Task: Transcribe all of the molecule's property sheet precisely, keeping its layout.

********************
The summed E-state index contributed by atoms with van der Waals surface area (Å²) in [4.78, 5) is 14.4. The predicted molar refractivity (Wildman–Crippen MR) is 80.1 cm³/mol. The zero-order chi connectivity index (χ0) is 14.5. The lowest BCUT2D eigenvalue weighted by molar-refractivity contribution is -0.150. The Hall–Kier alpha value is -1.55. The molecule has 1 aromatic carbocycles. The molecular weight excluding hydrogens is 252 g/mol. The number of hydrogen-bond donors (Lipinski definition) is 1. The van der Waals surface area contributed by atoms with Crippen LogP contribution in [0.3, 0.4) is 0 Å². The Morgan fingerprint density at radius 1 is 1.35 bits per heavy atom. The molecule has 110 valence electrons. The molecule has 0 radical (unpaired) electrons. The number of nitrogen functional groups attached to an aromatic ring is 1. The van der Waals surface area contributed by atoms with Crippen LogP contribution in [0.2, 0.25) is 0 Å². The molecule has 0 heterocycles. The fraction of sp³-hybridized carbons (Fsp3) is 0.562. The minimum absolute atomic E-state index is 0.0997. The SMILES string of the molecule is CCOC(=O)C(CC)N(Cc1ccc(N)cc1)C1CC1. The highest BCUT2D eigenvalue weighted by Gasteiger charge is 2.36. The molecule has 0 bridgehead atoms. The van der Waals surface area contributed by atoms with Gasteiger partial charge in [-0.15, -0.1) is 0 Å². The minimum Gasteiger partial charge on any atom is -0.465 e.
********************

The summed E-state index contributed by atoms with van der Waals surface area (Å²) in [4.78, 5) is 14.4. The predicted molar refractivity (Wildman–Crippen MR) is 80.1 cm³/mol. The zero-order chi connectivity index (χ0) is 14.5. The lowest BCUT2D eigenvalue weighted by molar-refractivity contribution is -0.150. The Hall–Kier alpha value is -1.55. The molecule has 1 aromatic carbocycles. The molecular weight excluding hydrogens is 252 g/mol. The number of hydrogen-bond donors (Lipinski definition) is 1. The van der Waals surface area contributed by atoms with Crippen LogP contribution in [0.3, 0.4) is 0 Å². The Morgan fingerprint density at radius 1 is 1.35 bits per heavy atom. The molecule has 110 valence electrons. The molecule has 0 radical (unpaired) electrons. The number of nitrogen functional groups attached to an aromatic ring is 1. The van der Waals surface area contributed by atoms with Crippen LogP contribution in [0.2, 0.25) is 0 Å². The molecule has 0 heterocycles. The fraction of sp³-hybridized carbons (Fsp3) is 0.562. The minimum absolute atomic E-state index is 0.0997. The SMILES string of the molecule is CCOC(=O)C(CC)N(Cc1ccc(N)cc1)C1CC1. The highest BCUT2D eigenvalue weighted by Gasteiger charge is 2.36. The molecule has 0 bridgehead atoms. The van der Waals surface area contributed by atoms with Gasteiger partial charge in [-0.15, -0.1) is 0 Å². The minimum Gasteiger partial charge on any atom is -0.465 e.